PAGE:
that Aristotle is on the syllabus

in the state of Wisconsin.

"Bus driver found in student's bed."

But was anyone found

in the bus driver's bed?

Did you ever hear the story

of my predecessor Provost Jones

and the stepladder?

It's a bizarre story.

It'll amuse you.

Provost Jones and his good lady

decided one day

to buy a stepladder...



I didn't know that you two had met.

- We have, haven't we?

- Uh-huh.

Jump in.

- Me?

- Come on. We're going up river.



You look very dignified.

I feel wet.

- You don't look wet!

- I don't look wet?

Nobody looked at you as though you

were wet. They thought you were normal.

I'm getting old.

Don't you understand? Old.

It's my muscles.

The muscles.

No judgement.

No judgement of distance.

It's all gone. Vanished!

I thought 40 was the prime of life.

I mean, I-I-wouldn't say you looked old.

You've still got a pretty good figure.

I tell you what, why don't you do

an hour's squash every morning?

Do you the world of good.

If you're gonna be a farmer,

why the hell are you reading philosophy?

To talk to the cows.

It's nice knowing you.

Really, you know.

You're not a bad fellow for...

a philosophy tutor.

I haven't got many friends.

- That's because you're an aristocrat.

- Oh?

All aristocrats were made to be...

- What?

- Killed.

Of course.

They're immortal.

Do you like her?


Why don't you bring her to my house

for the day?

On Sunday.


- Come for lunch.

- Marvellous.

- Well, shall I ask her?

- No.

No, I will.

This might interest you.

It expresses

a different point of view altogether.

By Charley Hall. Do you know him?

- Yes, I think...

- The archaeologist.

- Yes, I've met him.

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Harold Pinter

Harold Pinter (; 10 October 1930 – 24 December 2008) was a Nobel Prize-winning British playwright, screenwriter, director and actor. One of the most influential modern British dramatists, his writing career spanned more than 50 years. His best-known plays include The Birthday Party (1957), The Homecoming (1964), and Betrayal (1978), each of which he adapted for the screen. His screenplay adaptations of others' works include The Servant (1963), The Go-Between (1971), The French Lieutenant's Woman (1981), The Trial (1993), and Sleuth (2007). He also directed or acted in radio, stage, television, and film productions of his own and others' works. Pinter was born and raised in Hackney, east London, and educated at Hackney Downs School. He was a sprinter and a keen cricket player, acting in school plays and writing poetry. He attended the Royal Academy of Dramatic Art but did not complete the course. He was fined for refusing National service as a conscientious objector. Subsequently, he continued training at the Central School of Speech and Drama and worked in repertory theatre in Ireland and England. In 1956 he married actress Vivien Merchant and had a son, Daniel, born in 1958. He left Merchant in 1975 and married author Lady Antonia Fraser in 1980. Pinter's career as a playwright began with a production of The Room in 1957. His second play, The Birthday Party, closed after eight performances, but was enthusiastically reviewed by critic Harold Hobson. His early works were described by critics as "comedy of menace". Later plays such as No Man's Land (1975) and Betrayal (1978) became known as "memory plays". He appeared as an actor in productions of his own work on radio and film. He also undertook a number of roles in works by other writers. He directed nearly 50 productions for stage, theatre and screen. Pinter received over 50 awards, prizes, and other honours, including the Nobel Prize in Literature in 2005 and the French Légion d'honneur in 2007. Despite frail health after being diagnosed with oesophageal cancer in December 2001, Pinter continued to act on stage and screen, last performing the title role of Samuel Beckett's one-act monologue Krapp's Last Tape, for the 50th anniversary season of the Royal Court Theatre, in October 2006. He died from liver cancer on 24 December 2008. more…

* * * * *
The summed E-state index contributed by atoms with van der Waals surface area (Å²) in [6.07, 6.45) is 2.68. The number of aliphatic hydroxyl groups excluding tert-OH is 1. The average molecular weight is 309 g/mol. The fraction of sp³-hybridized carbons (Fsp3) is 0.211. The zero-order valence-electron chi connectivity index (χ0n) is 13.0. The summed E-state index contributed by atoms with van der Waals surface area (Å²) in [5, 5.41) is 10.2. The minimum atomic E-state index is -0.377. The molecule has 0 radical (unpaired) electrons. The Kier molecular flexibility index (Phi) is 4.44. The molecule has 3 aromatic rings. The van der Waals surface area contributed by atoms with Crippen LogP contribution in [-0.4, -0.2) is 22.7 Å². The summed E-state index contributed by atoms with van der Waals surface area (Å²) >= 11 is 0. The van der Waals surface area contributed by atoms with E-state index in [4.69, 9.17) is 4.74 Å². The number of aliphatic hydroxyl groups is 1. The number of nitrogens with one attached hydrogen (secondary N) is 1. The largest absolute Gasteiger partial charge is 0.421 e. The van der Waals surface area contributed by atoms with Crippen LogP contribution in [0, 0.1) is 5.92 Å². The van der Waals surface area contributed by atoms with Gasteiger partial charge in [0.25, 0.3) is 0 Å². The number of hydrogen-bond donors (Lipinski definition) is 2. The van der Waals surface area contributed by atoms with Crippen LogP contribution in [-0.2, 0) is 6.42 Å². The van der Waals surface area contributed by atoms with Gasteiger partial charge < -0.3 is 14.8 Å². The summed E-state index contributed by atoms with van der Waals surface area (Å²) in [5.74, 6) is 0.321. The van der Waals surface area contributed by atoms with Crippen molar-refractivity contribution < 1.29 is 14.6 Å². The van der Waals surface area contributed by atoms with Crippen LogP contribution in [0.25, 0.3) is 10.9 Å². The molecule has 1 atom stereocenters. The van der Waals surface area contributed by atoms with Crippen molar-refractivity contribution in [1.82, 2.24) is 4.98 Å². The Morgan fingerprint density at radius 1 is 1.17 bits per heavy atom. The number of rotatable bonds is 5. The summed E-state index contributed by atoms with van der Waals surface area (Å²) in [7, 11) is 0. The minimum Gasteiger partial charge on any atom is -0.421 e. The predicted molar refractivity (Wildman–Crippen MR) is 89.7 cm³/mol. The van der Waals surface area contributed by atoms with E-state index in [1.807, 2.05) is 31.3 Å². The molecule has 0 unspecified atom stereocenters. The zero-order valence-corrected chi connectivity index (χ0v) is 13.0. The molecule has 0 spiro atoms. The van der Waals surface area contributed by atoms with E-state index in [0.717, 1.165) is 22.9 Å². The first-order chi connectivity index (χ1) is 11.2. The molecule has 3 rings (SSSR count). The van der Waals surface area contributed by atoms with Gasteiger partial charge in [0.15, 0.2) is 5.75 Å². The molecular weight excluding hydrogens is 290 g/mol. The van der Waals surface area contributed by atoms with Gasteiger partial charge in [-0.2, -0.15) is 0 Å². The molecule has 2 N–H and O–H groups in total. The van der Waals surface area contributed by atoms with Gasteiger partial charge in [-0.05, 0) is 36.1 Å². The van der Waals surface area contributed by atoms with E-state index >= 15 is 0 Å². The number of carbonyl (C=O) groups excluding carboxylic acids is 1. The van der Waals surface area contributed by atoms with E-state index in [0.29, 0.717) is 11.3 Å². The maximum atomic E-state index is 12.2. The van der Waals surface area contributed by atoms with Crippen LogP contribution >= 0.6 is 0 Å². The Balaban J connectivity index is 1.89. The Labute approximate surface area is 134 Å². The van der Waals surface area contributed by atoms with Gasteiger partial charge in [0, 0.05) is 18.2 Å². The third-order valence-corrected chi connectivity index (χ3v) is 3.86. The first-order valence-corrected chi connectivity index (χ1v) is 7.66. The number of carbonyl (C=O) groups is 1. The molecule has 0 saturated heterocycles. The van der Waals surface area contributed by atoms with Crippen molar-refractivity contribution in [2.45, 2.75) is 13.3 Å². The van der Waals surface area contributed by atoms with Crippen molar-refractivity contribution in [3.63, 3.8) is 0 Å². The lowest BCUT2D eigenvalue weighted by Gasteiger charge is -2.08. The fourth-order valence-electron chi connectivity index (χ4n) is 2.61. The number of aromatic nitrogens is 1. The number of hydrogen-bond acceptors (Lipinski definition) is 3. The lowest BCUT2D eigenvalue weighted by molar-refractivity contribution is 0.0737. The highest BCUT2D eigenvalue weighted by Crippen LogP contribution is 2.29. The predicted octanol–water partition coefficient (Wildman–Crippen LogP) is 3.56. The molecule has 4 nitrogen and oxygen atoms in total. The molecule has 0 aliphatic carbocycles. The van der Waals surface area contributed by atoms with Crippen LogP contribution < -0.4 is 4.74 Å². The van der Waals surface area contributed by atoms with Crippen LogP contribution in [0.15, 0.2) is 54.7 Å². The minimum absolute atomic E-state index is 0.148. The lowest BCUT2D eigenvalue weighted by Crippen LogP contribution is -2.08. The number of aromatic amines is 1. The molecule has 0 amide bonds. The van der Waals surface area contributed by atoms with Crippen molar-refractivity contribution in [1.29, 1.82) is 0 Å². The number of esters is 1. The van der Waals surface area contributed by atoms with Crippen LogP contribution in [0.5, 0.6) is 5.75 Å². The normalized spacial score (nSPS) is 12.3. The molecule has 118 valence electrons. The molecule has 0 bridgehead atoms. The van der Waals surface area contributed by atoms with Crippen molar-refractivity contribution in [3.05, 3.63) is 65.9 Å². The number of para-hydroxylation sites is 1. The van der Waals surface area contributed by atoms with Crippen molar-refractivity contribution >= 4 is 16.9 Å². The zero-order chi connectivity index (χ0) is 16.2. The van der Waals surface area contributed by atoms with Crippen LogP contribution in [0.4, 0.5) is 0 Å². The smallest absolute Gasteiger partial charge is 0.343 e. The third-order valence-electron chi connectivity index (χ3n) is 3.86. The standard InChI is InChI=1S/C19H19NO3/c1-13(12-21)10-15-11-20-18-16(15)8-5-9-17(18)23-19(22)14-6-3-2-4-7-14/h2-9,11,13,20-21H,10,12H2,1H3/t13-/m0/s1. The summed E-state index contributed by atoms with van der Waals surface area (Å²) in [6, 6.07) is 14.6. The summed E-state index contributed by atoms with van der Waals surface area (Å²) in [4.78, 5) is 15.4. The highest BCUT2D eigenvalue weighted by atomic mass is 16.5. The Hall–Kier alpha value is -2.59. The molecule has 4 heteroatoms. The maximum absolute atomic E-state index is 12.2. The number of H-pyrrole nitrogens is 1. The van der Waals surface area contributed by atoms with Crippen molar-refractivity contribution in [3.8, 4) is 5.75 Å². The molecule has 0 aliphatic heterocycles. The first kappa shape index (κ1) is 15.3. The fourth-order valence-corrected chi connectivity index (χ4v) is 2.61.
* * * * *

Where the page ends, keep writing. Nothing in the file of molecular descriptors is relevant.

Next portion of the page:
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Submitted on August 05, 2018